Parkinson's Disease Questionnaire Worksheet

Download a free Parkinson's Disease questionnaire worksheet and example in PDF format to help assess symptoms and track progress. Perfect for patients and caregivers.

By Wynona Jugueta on Jul 15, 2024.


Fact Checked by Ericka Pingol.

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What is the Parkinson's Disease Questionnaire?

The Parkinson's Disease Questionnaire (PDQ-39) is a crucial tool utilized in clinical assessments and research studies to evaluate various aspects of Parkinson's disease. PDQ-39 aims to provide a comprehensive overview of an individual's health status, focusing on non-motor and motor symptoms that significantly impact patients' health-related quality of life and emotional well-being.

Unlike traditional clinical assessments that primarily focus on motor symptoms, PDQ-39 incorporates a broader spectrum of evaluation, encompassing bodily discomfort, emotional well-being, and other non-motor symptoms that are often overlooked but can significantly affect an individual's daily functioning. This questionnaire facilitates a more holistic understanding of the patient's condition, enabling healthcare practitioners to tailor treatment plans accordingly.

PDQ-39 has undergone rigorous cross-cultural evaluation to ensure its applicability and reliability across diverse populations. It has been widely utilized in clinical trials and research studies, serving as a standardized tool for assessing the multifaceted nature of Parkinson's disease. PDQ-39 provides valuable insights into the overall impact of PD on patients' lives, helping healthcare professionals better understand and address the complexities of this neurodegenerative disorder.

Parkinson's Disease Questionnaire Worksheet Template

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Parkinson's Disease Questionnaire Worksheet Example

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What are the four cardinal signs of Parkinson's disease?

In understanding Parkinson's disease, it's essential to recognize its hallmark symptoms, often called the four cardinal signs. These cardinal signs are primary indicators of the condition's presence and progression. Healthcare practitioners can effectively diagnose and manage Parkinson disease by identifying and understanding these symptoms. Let's delve into each cardinal sign:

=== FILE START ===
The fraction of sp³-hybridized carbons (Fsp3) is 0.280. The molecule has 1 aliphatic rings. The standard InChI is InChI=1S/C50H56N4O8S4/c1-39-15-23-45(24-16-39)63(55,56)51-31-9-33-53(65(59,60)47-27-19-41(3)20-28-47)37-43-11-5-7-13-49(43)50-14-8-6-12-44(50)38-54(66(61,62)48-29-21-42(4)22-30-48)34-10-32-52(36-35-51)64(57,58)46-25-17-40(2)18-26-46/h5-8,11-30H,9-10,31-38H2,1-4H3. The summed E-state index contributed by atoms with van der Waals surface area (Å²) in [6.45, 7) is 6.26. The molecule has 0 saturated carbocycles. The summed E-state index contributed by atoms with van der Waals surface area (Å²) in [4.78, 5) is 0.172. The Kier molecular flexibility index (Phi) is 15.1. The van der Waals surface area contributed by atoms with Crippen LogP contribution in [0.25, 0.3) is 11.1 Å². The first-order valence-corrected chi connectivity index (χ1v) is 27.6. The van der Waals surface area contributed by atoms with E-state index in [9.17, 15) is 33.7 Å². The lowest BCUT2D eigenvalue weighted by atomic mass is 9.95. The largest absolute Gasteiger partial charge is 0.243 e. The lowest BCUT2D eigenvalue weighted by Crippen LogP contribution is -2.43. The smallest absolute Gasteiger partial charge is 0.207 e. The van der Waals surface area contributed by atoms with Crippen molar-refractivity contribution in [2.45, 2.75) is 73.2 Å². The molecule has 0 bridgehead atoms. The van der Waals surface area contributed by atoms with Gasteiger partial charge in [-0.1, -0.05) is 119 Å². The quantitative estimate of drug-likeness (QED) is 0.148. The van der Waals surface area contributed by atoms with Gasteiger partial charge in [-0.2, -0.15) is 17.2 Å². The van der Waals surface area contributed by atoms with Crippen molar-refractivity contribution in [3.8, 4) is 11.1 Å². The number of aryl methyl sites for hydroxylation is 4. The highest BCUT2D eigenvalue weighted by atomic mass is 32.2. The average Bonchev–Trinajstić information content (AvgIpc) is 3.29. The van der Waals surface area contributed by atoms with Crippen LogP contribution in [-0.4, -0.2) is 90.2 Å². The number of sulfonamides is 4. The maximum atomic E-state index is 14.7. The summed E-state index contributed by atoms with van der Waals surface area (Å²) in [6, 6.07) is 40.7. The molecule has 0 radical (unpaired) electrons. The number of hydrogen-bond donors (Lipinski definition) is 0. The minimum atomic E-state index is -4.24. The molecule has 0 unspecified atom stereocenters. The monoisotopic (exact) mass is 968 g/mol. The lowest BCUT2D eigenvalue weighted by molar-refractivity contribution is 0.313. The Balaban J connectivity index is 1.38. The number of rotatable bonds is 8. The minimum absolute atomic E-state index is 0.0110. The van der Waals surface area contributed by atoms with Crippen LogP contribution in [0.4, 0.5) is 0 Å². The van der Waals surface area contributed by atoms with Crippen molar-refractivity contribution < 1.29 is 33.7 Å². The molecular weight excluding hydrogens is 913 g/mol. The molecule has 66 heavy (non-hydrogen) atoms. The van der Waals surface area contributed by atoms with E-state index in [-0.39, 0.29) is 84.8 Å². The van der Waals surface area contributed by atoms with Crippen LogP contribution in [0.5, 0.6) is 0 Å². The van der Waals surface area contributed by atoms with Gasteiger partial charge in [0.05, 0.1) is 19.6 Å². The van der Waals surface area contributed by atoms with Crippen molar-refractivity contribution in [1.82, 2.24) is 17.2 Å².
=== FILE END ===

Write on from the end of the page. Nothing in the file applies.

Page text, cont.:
Tremor is one of the most recognizable symptoms of Parkinson's disease. It typically presents as a rhythmic shaking or trembling of the hands, arms, legs, jaw, or face, especially at rest. While tremors can vary in severity and frequency, they often become more pronounced as the disease progresses.


Bradykinesia refers to slow movement, another hallmark feature of Parkinson's disease. Individuals may experience difficulty initiating movements, such as walking or reaching for objects, and a general reduction in spontaneous movement. Bradykinesia can significantly impact daily activities and lead to muscle stiffness and rigidity.


Rigidity, or stiffness of the muscles, is another cardinal sign of Parkinson's disease. It is characterized by increased resistance to passive movement, making it challenging for individuals to move fluidly. Rigidity can cause discomfort and impair mobility, affecting one's health and emotional well-being.

Postural instability

Postural instability refers to impaired balance and coordination, often leading to difficulty maintaining an upright posture and stability while standing or walking. Individuals with Parkinson's disease may experience a stooped posture, frequent falls, or a feeling of unsteadiness. Postural instability can have significant implications for mobility and independence.

How do nurses diagnose Parkinson's disease?

Diagnosing Parkinson's disease requires a comprehensive approach involving various healthcare professionals, including nurses. Nurses play a crucial role in the assessment and diagnosis process, working closely with patients to identify and evaluate symptoms indicative of Parkinson disease. Here's how nurses typically diagnose Parkinson's disease:

Initial assessment

Nurses begin by thoroughly assessing the patient's medical history, including any previous diagnoses, medications, and family history of neurodegenerative disorders. They inquire about the onset and progression of symptoms, such as tremors, bradykinesia, rigidity, and postural instability.

Physical examination

Nurses perform a comprehensive physical examination to assess motor function, balance, and coordination. They observe for characteristic signs of Parkinson's disease, such as tremors at rest, reduced arm swing, and stooped posture. Nurses may also evaluate non-motor symptoms, such as cognitive changes, mood disturbances, and autonomic dysfunction.